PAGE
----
Report: New Mexico has one of the highest unfunded pension liabilities in the country | New Mexico

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(The Center Square) – New Mexico’s unfunded pension liabilities represent a 15.7% share of personal income, the fifth-highest share in the nation, according to a recent report.

The reportcompiled by The Pew Charitable Trusts, compared states based on the financial health of state-administered retirement programs, public employee health care benefits and post-employment benefits.

“For most states, unfunded pension liabilities are the largest of the three major long-term liabilities that weigh on their future finances, ahead of unfunded retiree health care benefits for public employees and the outstanding debt,” the report said. “While still large, the gap between what states have collectively set aside and what they owe in public pension benefits has narrowed after the financial market surge in fiscal year 2021.”

Overall, states owed a total of $1.25 trillion in retirement benefits at the end of fiscal year 2019, the last year before the pandemic, according to the report. That total has fallen to less than $1 trillion by fiscal year 2021, thanks in part to government stimulus programs and high returns on investments.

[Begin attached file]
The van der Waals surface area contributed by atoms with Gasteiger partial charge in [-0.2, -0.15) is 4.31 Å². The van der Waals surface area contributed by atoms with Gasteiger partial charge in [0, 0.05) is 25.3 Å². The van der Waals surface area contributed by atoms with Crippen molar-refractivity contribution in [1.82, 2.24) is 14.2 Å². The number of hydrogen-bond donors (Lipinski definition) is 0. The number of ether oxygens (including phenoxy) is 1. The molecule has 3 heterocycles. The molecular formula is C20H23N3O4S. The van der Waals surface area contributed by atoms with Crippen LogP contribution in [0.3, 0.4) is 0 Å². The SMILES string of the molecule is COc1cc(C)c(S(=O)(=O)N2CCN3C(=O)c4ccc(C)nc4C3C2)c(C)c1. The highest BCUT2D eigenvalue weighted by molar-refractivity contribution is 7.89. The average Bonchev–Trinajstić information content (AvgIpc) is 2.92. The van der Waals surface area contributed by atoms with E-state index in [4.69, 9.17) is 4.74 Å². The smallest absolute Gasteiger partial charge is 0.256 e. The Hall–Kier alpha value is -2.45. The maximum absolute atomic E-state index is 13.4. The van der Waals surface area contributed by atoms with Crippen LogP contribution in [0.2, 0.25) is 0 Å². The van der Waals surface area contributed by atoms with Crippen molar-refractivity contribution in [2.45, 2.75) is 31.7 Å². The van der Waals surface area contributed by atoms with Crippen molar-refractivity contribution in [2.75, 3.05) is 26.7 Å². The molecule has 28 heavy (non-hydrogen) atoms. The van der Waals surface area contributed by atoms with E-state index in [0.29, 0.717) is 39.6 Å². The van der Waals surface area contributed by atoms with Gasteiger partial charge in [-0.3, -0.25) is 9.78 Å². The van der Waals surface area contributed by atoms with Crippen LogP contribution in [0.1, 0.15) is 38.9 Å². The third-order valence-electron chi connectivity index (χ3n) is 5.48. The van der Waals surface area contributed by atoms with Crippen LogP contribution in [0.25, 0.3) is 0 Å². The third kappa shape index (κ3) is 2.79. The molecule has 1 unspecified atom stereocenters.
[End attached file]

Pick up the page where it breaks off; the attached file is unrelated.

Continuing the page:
New Mexico’s pension obligations stand at $14.2 billion in 2019, according to Pew.

Paul Gessing, president of the Rio Grande Foundation, a free enterprise think tank, worries that these unpaid perks could stifle the state’s economy.

“Every time you take money out of the private sector and put it into government, it’s going to hurt the economy,” Gessing told The Center Square in an interview.

In 2021, New Mexico lawmakers passed a bill to reform one of the state’s retirement programs, the Education Retirement Board (ERB). Senate Bill 42 increasing taxpayer contributions to the ERB without also increasing employee contributions.

SB 42 made the Rio Grande Foundation’s list of “worst bills” passed in the 2021 legislative session because it failed to make the ERB solvent, Gessing said.

He added that he was also concerned about the politicization of state pension accounts, which could hamper the fund’s investment performance. For example, Gessing pointed to ERB’s decision to strip private prisons in 2020.

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